Friday, June 6, 2014

MAP Test Results to be Presented at Next BOE Meeting, Monday, June 9, 7 p.m. at Elm School

According to the Hinsdalean preview of D181 board meeting topics, the spring MAP results will be presented at Elm School, 7 p.m. on Monday night, June 9. It should be interesting to see if the Administrators in the Department of Learning: Schneider, Russell, Igoe and Benaitis (all now under the supervision of Dr. White) will provide an honest version of what the results truly mean, or if the customary spin machine will be in operation. Judging by the MAP results from our own children and from what we have already heard from parents, the administration has some explaining to do regarding the impact of Learning for All. 

Stay tuned . . . .


Anonymous said...

They will say it is only one data point and you can not read too much into it. Now if the results are good, you will hear that learning for all is working.

Anonymous said...

I'm sure they will use the word celebrate a lot

Anonymous said...

I wish they would give the teachers a survey about their thoughts on Learning for All.

Anonymous said...

I'll try to either go to the board meeting or at least listen in to the meeting at home. If I can't, can someone please say whether there's more information on a referendum to build a new middle school?

I admit, I'm torn on the issue. On the one hand, building a new school would raise property taxes by quite a bit, and the board and central administrators have consistently shown a lack of responsibility in terms of being fiscally responsible (not asking Russell to pay back tuition, Schuster most paying for the search firm, etc.). Plus, I don't feel that they would design a building that truly fits the needs of the students, teachers & staff that would go there. I feel they would do what they think is best without truly understanding the day-to-day needs of the people who actually work there.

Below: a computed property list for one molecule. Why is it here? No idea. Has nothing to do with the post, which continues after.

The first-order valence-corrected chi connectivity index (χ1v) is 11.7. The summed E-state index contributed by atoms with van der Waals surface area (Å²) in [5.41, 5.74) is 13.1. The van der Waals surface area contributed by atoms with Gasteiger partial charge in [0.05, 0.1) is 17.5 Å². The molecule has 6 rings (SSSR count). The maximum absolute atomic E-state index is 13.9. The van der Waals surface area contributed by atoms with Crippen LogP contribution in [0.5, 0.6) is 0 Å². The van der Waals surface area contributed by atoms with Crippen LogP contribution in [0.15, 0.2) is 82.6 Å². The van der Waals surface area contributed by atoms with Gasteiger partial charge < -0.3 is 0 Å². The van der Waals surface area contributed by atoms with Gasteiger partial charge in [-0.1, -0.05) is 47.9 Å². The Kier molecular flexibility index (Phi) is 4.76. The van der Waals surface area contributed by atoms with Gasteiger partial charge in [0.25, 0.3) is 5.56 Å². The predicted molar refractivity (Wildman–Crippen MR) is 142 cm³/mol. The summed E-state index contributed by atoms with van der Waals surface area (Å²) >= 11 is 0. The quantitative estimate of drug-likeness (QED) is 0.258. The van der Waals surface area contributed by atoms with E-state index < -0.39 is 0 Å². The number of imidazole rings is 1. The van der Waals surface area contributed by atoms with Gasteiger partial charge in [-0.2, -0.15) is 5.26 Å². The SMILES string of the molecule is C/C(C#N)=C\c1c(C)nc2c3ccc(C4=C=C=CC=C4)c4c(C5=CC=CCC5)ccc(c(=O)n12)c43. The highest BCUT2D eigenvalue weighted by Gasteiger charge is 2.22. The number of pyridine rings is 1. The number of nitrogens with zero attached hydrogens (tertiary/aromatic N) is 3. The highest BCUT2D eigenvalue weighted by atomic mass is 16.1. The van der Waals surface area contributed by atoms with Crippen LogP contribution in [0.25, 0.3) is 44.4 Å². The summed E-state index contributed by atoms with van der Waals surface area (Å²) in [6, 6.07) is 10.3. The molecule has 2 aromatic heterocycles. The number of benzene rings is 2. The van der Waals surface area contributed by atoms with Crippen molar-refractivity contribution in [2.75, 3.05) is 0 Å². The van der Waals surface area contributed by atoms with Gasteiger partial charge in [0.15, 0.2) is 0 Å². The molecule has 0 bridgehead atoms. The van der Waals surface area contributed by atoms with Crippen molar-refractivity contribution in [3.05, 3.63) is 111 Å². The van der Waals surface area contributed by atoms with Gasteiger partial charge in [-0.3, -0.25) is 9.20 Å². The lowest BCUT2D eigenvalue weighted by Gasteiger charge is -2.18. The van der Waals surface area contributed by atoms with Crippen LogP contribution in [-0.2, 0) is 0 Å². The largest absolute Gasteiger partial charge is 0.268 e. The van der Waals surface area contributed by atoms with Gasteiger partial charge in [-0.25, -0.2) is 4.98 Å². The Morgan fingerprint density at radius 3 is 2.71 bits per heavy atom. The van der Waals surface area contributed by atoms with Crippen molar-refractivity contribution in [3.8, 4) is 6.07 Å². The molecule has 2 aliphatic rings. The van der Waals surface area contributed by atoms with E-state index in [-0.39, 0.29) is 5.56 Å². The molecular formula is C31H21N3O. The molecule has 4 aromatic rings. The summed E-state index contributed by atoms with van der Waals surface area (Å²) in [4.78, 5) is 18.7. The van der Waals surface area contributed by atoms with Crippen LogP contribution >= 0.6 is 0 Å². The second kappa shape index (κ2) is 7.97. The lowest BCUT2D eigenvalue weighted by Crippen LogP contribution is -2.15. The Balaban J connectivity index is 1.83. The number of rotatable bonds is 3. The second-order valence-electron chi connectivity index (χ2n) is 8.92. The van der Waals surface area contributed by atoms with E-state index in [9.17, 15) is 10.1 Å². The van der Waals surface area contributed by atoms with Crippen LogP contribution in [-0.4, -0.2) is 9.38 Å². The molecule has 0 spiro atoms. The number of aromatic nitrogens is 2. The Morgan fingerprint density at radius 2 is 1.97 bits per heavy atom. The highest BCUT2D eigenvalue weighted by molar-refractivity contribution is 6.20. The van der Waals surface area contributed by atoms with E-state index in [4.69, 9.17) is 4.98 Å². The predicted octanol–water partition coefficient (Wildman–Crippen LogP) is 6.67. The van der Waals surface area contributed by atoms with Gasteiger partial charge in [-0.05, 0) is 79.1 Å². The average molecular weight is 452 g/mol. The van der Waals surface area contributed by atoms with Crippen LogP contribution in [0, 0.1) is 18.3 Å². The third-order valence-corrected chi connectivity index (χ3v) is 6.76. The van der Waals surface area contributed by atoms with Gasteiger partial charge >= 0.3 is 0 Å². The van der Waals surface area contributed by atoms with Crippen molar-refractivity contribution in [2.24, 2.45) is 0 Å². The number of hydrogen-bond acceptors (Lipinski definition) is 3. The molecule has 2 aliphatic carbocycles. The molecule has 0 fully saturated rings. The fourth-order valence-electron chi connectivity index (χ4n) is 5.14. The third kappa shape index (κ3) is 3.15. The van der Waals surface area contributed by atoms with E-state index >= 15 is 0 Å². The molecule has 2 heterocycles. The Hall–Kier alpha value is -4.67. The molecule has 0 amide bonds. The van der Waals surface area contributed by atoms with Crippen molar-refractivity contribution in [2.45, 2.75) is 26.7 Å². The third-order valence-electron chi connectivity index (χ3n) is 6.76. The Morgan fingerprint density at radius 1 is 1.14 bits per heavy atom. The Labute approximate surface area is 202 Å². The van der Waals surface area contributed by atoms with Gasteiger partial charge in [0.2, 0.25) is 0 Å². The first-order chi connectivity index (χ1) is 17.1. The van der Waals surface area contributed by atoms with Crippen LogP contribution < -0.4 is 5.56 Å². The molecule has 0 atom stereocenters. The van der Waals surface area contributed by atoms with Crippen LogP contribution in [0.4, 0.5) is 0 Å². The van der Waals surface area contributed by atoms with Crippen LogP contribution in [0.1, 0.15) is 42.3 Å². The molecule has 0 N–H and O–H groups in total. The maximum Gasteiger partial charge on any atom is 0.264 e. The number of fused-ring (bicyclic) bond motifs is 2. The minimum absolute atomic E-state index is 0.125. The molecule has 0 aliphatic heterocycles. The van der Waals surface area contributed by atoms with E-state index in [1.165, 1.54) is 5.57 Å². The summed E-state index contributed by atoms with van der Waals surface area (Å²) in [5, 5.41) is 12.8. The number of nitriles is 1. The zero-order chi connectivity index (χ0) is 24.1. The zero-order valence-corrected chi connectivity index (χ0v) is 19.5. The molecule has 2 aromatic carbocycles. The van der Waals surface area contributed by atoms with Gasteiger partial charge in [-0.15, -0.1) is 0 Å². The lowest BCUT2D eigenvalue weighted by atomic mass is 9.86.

On the other hand, I feel voting "No" because you don't trust the board is cutting your nose to spite your face. There are so many problems that can't be fixed by patching leaks in the roof or adding an addition/remodeling. There's a lack of parking, the heat & air conditioning is intermittent, and many other concerns. Just look at the facilities survey the HMS staff filled out. When the people who work there all day, everyday write 41 pages worth of comments, there's obviously something wrong with the building.

Rant over.

jay_wick said...

Dear ranter --

The deadline for filing any referendum for the November election cycle is way out in August. No reason to think the BOE would be doing anything in June. Given that this will literally be only the second BOE meeting for Dr. White it is simply inconceivable that any such election cycle question is ready for the ballots.

Further there is no reason to believe that the HMS suffers from any "intermittent" HVAC issues; the decision of when to switch over from heating to cooling is based on the operational limits of the system that was installed just a few years ago. The lifespan of the McQuay commercial equipment is typically 15 years or more, the equipment at HMS was brand new in summer of 2009!

Maybe if the people that work there all day, everyday are writing 41 pages of comments what this really shows is a major problem with the level of commitment the district has to addressing basic issues like implementing a facilities maintenance ticketing system and then taking responsibility for addressing needed repairs...

If one has conversations with nearly any employee of the district the list of shortcomings for any of the district's buildings often comes up -- "not enough space for full day kindergarten", "not enough space for smaller class sizes", "build security not taken seriously", "facilities maintenance haphazard at best", "not enough training space for all district staff", "too many teachers without their own classroom"...

The fact is that staff that are generally unhappy with their working conditions are less satisfied than those that work in spaces that properly cared for -- Facilities Management Plays Key Role in Employee Satisfaction It is a real shame that this BOE continues to ignore such a vital component to success.

The district has approved significant sums to re-install crucial de-icing and snow control measures that were removed from HMS just last year; sadly this haphazard approach to facilities has been the rule not the exception in the district for too long. It would not be "cutting off ones nose" in spite but rather prudent to get a full picture of how effective the millions spent at HMS has been in ensuring its continued usefulness.

One can only hope that the parents and community members that helped to uncover the deficiencies in the current building maintenance will be listened to before more harm comes to the costly infrastructure of the district or worse, some tragedy befalls a student or staff member.

Anonymous said...